This week has seen the temperatures rise and has mainly been sunny, which in turn has caused a good increase in insects!

 The main news this week is that the swallowtail butterflies have started to emerge!

The first butterfly was seen on 14 May, but they have taken a little while to get going. This week’s warm conditions have initiated an increase in sightings, however they can still take some finding. There have been sightings on our nectar garden, from Fen Hide, along the meadow trail and along Lackford Run. To maximise your chancing of seeing these stunning butterflies pick a warm sunny day as they do not like flying on cool or cloudy days. There is not a huge amount of nectar on the reserve at the moment, so my tip is to find a sheltered sunny area containing nectar and wait, the nectar garden by Reception is a good place for this. Also, a quick reminder that residents gardens are not open to access so please respect privacy and do not enter anyone’s garden unless specifically invited. We should see a further increase in sightings until the second week of June, so they are not on the wing for long, but this is all very weather dependant.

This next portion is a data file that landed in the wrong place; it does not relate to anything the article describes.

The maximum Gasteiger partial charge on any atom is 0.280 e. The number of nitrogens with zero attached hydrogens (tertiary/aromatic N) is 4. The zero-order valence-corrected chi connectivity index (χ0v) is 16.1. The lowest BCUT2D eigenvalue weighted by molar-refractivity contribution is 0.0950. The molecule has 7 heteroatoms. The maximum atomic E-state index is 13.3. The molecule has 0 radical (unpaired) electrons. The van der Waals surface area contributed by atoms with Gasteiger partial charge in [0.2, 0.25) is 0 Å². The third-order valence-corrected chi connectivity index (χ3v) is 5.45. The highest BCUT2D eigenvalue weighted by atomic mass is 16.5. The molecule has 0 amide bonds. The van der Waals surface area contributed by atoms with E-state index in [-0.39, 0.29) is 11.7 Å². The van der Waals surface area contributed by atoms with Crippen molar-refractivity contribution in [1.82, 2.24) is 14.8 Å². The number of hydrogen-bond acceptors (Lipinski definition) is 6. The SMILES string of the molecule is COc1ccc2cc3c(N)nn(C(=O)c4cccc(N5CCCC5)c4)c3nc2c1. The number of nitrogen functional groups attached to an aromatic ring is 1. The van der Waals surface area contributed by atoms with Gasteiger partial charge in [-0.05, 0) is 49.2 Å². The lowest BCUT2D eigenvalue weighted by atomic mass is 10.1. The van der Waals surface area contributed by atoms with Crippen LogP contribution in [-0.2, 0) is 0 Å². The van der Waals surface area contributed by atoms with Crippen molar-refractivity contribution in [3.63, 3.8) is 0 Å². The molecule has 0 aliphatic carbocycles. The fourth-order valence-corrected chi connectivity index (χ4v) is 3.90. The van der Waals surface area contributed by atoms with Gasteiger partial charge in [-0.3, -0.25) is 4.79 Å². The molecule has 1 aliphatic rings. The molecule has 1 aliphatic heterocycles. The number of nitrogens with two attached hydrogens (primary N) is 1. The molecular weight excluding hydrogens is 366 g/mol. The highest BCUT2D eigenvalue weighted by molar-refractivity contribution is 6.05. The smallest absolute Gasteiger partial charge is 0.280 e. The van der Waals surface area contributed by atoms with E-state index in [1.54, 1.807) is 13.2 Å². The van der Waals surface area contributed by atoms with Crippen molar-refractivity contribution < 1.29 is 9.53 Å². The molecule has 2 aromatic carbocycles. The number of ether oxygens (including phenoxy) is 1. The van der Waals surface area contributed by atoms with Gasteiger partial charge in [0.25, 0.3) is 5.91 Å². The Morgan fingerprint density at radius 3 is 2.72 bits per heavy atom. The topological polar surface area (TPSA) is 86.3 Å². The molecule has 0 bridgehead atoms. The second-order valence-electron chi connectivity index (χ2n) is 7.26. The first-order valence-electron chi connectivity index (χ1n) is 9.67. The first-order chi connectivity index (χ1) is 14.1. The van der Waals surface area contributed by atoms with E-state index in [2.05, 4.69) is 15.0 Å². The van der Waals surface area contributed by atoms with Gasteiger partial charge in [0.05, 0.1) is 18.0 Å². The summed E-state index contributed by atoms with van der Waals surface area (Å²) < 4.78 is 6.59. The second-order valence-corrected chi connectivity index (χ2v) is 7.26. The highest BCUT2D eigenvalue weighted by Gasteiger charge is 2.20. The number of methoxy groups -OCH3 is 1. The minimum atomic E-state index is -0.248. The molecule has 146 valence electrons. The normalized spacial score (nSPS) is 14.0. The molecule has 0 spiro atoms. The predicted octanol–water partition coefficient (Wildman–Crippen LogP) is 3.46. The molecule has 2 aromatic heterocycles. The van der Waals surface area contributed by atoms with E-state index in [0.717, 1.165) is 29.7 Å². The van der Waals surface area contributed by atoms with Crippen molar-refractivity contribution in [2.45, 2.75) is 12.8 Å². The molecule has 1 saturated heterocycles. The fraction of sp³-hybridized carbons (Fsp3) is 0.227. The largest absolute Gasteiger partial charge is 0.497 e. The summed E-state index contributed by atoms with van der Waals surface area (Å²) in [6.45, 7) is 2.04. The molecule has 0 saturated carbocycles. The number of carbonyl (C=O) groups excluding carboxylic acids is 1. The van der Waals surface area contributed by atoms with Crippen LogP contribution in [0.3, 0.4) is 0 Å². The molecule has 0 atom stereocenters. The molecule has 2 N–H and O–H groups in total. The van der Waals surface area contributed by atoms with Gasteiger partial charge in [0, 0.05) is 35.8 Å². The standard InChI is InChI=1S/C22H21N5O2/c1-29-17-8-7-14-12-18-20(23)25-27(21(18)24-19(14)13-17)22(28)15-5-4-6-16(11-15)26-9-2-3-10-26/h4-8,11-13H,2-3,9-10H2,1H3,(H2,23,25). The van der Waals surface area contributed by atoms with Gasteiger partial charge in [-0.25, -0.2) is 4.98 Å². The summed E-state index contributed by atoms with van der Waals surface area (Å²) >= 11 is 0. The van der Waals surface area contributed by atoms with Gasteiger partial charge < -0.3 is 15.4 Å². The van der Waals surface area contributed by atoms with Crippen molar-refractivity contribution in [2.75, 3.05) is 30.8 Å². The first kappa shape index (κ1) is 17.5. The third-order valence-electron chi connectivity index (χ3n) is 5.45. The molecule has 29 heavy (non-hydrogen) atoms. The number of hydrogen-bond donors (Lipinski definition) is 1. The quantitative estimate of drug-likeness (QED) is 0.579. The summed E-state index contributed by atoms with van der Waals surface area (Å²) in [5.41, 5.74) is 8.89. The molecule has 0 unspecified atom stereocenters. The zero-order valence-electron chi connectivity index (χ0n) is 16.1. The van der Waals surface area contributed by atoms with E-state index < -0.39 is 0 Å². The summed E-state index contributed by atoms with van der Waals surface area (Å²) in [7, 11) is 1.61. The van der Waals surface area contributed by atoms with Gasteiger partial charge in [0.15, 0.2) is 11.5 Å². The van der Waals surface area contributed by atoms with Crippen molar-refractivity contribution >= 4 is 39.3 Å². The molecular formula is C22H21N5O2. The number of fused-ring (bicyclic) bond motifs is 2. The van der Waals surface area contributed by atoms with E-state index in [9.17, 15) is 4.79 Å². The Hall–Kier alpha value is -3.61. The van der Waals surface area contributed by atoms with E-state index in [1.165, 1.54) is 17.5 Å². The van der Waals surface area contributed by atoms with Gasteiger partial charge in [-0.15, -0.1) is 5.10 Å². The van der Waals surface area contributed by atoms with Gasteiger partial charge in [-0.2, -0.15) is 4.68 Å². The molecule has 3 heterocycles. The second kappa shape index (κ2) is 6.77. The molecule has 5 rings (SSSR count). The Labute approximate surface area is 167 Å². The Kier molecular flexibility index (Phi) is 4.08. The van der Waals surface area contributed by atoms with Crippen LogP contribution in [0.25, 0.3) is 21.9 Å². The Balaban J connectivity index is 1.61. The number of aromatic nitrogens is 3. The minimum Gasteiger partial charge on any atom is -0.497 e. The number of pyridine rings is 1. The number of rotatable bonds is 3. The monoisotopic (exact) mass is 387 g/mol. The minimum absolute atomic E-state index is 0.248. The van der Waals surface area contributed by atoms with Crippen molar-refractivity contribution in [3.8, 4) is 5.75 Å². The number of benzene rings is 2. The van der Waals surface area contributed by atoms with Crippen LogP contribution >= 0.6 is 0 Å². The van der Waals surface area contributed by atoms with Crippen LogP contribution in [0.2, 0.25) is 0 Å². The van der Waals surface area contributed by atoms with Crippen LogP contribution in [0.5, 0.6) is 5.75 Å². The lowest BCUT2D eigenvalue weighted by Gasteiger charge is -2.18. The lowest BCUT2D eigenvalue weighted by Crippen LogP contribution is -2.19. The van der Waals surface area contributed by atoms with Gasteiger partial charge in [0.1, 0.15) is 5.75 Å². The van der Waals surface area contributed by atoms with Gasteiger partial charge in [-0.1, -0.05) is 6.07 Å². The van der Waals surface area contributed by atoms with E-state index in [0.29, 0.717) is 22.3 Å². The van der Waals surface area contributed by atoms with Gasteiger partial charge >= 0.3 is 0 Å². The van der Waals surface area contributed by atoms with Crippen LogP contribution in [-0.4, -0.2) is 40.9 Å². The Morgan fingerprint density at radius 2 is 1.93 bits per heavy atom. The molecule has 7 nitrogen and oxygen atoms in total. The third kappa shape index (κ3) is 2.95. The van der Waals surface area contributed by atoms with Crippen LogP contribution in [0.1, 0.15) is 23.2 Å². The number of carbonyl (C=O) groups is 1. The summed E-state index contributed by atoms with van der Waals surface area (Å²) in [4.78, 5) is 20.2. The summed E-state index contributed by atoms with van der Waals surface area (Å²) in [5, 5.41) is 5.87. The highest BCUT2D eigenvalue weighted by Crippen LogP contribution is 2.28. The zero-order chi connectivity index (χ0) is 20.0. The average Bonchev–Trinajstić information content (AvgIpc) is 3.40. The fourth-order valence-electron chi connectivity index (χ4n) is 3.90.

Bird sightings this week have included the return of the pair of spotted flycatchers in the wood, an increase in kingfisher sightings across the reserve, while in the air hobbys have been showing well, with up to seven seen at once chasing dragonflies over the fen. Male marsh harriers have been bringing in food throughout the day to feed their females and young on their nests, the food passes are becoming more regular and shall increase in frequency as the juveniles grow and require more regular feeding. Two bitterns continue to boom, at least three cuckoos have been seen together, with one female present, currently surveying the reedbeds for potential nesting sites.

 Butterflies have really increased this week, as well as the swallowtails we have seen orange-tip, small white, large white, green-veined white, speckled wood, brimstone, holly blue, brown argus, wall brown, red admiral and peacock.

Dragonflies are now appearing in decent numbers too; hairy dragonfly remains the largest on show, while scarce chaser and four-spotted chasers are also on the wing, damselflies include large-red, azure and variable as well as banded demoiselle. We would expect Norfolk Hawker to emerge in the first two weeks of June as long as the weather conditions remain favourable.

 The reserve is all open and paths are in good condition. The meadow trail is open between the ‘new’ ramp and the steps up to the riverbank, so it is not the usual trail format with the bridge in the middle, but should be obvious and it's not necessary to untie roped off gates or to climb over them.

Enjoy your visit, we look forward to welcoming you to Strumpshaw Fen!

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